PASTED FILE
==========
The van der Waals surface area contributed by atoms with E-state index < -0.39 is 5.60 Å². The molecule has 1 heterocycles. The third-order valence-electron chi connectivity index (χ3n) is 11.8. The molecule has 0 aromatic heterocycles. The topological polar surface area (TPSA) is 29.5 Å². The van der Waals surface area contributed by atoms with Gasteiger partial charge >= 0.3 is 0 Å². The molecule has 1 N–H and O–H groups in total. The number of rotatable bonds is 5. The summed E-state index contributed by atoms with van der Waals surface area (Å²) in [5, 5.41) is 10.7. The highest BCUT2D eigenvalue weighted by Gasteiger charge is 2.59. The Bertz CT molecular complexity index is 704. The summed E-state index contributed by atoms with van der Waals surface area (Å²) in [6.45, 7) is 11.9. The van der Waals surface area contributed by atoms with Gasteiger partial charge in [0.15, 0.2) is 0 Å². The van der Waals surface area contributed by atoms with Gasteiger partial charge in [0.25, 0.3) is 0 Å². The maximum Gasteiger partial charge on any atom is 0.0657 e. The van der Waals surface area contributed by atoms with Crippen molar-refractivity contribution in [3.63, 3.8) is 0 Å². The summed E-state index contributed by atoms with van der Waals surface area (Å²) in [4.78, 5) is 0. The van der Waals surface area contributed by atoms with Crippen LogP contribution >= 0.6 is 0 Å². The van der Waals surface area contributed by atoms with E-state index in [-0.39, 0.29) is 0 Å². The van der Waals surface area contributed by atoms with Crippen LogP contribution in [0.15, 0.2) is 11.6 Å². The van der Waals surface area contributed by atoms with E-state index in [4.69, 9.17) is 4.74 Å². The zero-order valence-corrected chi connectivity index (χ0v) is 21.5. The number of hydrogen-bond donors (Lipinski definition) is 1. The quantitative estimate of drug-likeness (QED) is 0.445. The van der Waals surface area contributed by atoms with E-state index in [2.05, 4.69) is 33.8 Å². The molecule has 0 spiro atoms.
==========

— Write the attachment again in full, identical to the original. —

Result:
The van der Waals surface area contributed by atoms with E-state index < -0.39 is 5.60 Å². The molecule has 1 heterocycles. The third-order valence-electron chi connectivity index (χ3n) is 11.8. The molecule has 0 aromatic heterocycles. The topological polar surface area (TPSA) is 29.5 Å². The van der Waals surface area contributed by atoms with Gasteiger partial charge >= 0.3 is 0 Å². The molecule has 1 N–H and O–H groups in total. The number of rotatable bonds is 5. The summed E-state index contributed by atoms with van der Waals surface area (Å²) in [5, 5.41) is 10.7. The highest BCUT2D eigenvalue weighted by Gasteiger charge is 2.59. The Bertz CT molecular complexity index is 704. The summed E-state index contributed by atoms with van der Waals surface area (Å²) in [6.45, 7) is 11.9. The van der Waals surface area contributed by atoms with Gasteiger partial charge in [0.15, 0.2) is 0 Å². The van der Waals surface area contributed by atoms with Gasteiger partial charge in [0.25, 0.3) is 0 Å². The maximum Gasteiger partial charge on any atom is 0.0657 e. The van der Waals surface area contributed by atoms with Crippen molar-refractivity contribution in [3.63, 3.8) is 0 Å². The summed E-state index contributed by atoms with van der Waals surface area (Å²) in [4.78, 5) is 0. The van der Waals surface area contributed by atoms with Crippen LogP contribution >= 0.6 is 0 Å². The van der Waals surface area contributed by atoms with E-state index in [-0.39, 0.29) is 0 Å². The van der Waals surface area contributed by atoms with Crippen LogP contribution in [0.15, 0.2) is 11.6 Å². The van der Waals surface area contributed by atoms with E-state index in [4.69, 9.17) is 4.74 Å². The zero-order valence-corrected chi connectivity index (χ0v) is 21.5. The number of hydrogen-bond donors (Lipinski definition) is 1. The quantitative estimate of drug-likeness (QED) is 0.445. The van der Waals surface area contributed by atoms with E-state index in [2.05, 4.69) is 33.8 Å². The molecule has 0 spiro atoms.